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Home Arts & Entertainment Originally published February 14, 2013

Epic Records Pulling Song With Offending Lil Wayne Lyric

Offends Legacy and Family of Emmett Till—Rev. Jesse Jackson, Sr. Registers Objection

by Chris Talbott
AP Music Writer

  •   Click on the photo to view additional Photos.
    Recording artist Lil Wayne meets fans and celebrates his contemporary street wear apparel brand TRUKFIT at his hometown Macy's on Friday, Feb. 1, 2013 in New Orleans. Photo by Jordan Strauss/Invision (AP Photo)


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NASHVILLE, Tenn.— Epic Records is going to "great efforts" to take down a new Future remix leaked over the weekend with a vulgar Lil Wayne lyric that has offended the family of Emmett Till.

The New Orleans rapper made a sexual reference to the beating death of Till, a 14-year-old Chicago boy tortured and shot in Mississippi in 1955 for whistling at a white woman. Till's family objected and the Rev. Jesse Jackson reached out to his management, The Blueprint Group, on the family's behalf.

The label issued a statement late Feb. 13 apologizing for the release of the song.

"We regret the unauthorized remix version of Future's Karate Chop, which was leaked online and contained hurtful lyrics," the statement said. "Out of respect for the legacy of Emmett Till and his family and the support of the Reverend Jesse L. Jackson, Sr. ... we are going through great efforts to take down the unauthorized version."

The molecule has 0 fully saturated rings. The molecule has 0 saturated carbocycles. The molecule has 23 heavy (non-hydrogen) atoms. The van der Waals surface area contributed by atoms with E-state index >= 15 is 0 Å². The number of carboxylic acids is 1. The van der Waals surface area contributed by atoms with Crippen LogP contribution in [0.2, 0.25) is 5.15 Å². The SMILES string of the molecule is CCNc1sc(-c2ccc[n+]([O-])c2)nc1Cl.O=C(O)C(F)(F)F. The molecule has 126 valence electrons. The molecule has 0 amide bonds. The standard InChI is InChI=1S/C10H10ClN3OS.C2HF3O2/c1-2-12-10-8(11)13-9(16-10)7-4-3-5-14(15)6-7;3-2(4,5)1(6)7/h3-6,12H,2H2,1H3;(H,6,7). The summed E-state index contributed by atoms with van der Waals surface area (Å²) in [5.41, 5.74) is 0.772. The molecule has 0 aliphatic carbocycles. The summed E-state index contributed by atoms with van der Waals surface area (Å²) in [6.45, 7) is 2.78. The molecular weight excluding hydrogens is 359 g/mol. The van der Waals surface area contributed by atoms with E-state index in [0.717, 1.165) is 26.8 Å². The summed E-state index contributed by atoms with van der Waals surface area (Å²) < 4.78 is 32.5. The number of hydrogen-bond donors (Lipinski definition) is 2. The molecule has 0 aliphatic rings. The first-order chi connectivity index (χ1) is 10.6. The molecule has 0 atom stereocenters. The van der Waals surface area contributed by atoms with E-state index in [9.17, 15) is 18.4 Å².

Epic will release an official version of the song that "will not include such references."

Neither Jackson nor members of Till's family could be reached Feb, 13. A publicist says Lil Wayne has had no comment so far.

He appears briefly on the song, alluding to the Black teenager's beating in a way too vulgar to print.

Till, a native of Chicago, was in Mississippi visiting family in 1955 when he was killed. He was beaten, had his eyes gouged out and was shot in the head before his assailants tied a cotton gin fan to his body with barbed wire and tossed his body into the Tallahatchie River. Two White men, including the woman's husband, were acquitted of the killing by an all-White jury.

Till's body was recovered and returned to Chicago where his mother, Mamie Till, insisted on having an open casket at his funeral. The pictures of his battered body helped push civil rights into the cultural conversation in the U.S.

Bob Dylan wrote a song about it: "The Death of Emmett Till."

A Facebook posting on the Mamie Till Mobley Memorial Foundation page Feb. 13 said Epic Records Chairman and CEO LA Reid had reached out to the family to personally apologize.